Rubbish collection, cleaning and school dinner services will be taken back by local councils, under Labour plans to stop taxpayers being “ripped off” by private firms.
If he wins power, Jeremy Corbyn will legislate to ensure the default option is for the public sector to deliver its own services – instead of the current £80bn being spent on outside contracts.
John McDonnell, the shadow chancellor, said most of the current contracts were “below five years”, making it possible to carry out the shake-up quite quickly.
“They're coming to an end and then the council will bring it back in house, manage the service effectively, save money,” he told BBC Radio 4's Today programme.
“Money won't then be going into the pockets of shareholders in particular, but also they will be more stable.”
“Remember we've had the experience of Carillion, for example, and you have something like 200 schools who have been affected – large numbers of councils, things not being built, services not being delivered and people being laid off.”
Mr McDonnell said councils themselves were “demanding” the change as a way of saving money.
“If you look at example after example when the council says 'look, we've had enough of being ripped off by private contractors, we've had enough of poor service', they've brought things in house already and they've saved money and had a more efficient service,” he added.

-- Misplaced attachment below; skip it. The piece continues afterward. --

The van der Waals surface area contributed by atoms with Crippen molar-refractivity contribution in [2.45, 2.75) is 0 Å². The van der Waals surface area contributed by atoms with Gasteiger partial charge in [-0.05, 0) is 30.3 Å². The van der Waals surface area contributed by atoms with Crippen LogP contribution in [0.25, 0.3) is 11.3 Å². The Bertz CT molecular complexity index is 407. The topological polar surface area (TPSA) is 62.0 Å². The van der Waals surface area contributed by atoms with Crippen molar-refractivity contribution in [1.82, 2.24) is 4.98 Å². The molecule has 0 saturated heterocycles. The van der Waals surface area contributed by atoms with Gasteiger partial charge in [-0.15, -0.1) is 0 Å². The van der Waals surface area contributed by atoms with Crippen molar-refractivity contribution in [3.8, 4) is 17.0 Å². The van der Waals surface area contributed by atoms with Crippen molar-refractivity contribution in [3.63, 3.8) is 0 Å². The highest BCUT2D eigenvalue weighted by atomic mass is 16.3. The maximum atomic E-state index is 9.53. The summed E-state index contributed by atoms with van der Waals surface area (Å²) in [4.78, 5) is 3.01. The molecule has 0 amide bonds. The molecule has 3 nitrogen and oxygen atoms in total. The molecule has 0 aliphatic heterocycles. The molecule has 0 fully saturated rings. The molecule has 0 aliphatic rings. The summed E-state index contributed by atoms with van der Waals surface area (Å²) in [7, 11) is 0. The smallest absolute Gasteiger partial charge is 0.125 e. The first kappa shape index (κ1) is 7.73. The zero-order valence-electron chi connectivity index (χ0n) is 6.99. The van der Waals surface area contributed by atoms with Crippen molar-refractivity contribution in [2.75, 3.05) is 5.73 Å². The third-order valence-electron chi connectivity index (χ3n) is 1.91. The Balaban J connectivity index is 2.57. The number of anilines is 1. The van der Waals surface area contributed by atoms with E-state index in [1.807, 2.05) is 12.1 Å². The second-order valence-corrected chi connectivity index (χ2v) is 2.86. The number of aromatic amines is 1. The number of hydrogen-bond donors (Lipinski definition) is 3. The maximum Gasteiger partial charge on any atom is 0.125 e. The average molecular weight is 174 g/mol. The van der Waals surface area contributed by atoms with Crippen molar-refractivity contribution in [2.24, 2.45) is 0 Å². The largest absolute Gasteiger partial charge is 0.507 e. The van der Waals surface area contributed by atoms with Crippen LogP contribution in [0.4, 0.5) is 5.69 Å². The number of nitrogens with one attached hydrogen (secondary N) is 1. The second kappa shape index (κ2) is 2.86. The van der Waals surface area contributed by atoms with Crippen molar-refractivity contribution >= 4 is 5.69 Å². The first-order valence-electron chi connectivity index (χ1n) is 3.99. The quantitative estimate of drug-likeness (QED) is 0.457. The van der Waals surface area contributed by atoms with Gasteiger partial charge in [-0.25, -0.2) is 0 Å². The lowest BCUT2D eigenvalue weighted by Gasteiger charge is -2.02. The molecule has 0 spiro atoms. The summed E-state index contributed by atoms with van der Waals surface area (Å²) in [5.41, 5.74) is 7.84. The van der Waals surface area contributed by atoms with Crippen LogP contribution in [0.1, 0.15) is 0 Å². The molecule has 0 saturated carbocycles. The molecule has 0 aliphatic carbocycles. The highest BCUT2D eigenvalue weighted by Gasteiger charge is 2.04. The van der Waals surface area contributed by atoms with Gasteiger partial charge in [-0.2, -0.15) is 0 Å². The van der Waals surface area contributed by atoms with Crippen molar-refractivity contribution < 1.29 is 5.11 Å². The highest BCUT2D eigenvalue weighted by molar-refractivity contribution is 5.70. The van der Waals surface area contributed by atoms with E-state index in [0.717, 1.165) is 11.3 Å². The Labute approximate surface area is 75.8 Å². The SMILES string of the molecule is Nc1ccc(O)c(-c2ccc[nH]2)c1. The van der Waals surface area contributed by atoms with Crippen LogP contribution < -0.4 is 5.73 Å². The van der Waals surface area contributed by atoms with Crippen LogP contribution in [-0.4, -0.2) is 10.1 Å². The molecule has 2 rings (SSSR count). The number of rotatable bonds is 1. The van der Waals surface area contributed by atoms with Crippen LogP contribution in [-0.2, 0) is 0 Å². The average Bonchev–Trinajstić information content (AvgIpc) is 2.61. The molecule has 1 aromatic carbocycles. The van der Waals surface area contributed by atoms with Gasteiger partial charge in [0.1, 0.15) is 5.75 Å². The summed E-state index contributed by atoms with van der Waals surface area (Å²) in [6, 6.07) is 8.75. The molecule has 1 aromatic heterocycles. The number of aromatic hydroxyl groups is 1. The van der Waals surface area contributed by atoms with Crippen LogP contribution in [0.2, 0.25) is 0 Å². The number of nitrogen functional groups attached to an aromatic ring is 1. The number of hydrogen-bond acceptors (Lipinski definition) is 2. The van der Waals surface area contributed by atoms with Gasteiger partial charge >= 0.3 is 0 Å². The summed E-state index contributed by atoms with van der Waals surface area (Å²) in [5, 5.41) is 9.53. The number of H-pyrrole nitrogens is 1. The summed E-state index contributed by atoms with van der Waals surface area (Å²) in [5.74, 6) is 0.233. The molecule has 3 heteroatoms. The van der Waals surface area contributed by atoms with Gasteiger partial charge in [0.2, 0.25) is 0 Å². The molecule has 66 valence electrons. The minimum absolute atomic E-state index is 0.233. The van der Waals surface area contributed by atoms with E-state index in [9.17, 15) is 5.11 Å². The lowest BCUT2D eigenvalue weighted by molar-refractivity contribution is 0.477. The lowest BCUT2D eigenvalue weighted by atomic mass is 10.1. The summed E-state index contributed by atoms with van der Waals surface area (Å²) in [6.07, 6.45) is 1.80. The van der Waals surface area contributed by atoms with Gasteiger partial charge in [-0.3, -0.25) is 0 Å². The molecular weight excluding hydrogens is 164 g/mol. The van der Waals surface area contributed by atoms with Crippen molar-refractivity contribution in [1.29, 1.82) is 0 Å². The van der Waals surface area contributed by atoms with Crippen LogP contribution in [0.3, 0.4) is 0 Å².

Under the plans, councils would be allowed to employ private contractors under certain conditions, but the presumption would be that they take responsibility for their own services.
They would be supported by providing them with a model contract to save time and resources and access to the government's legal department to help with contract management.
Any companies bidding to deliver public services would have to prove that they pay fair wages, recognise trade unions and support local labour and supply chains.
The new policy is intended to dovetail with Labour's plans to renationalise the railways, the Royal Mail and the public utilities.
The drive to outsource the delivery of local services began under Margaret Thatcher, expanding to include construction and maintenance, refuse collections, cleaning, school and welfare catering, grounds maintenance and sports and leisure.
In a speech in central London, Mr McDonnell added: “After year upon year of failures, the public has rightly lost confidence in the privatisation of our public services and the carve up of the public realm for private profit.
“It's time to end the outsourcing scandal which has seen private companies rip off the taxpayer, degrade our public services and put people at risk whilst remaining wholly unaccountable to the people who rely on and fund these services.”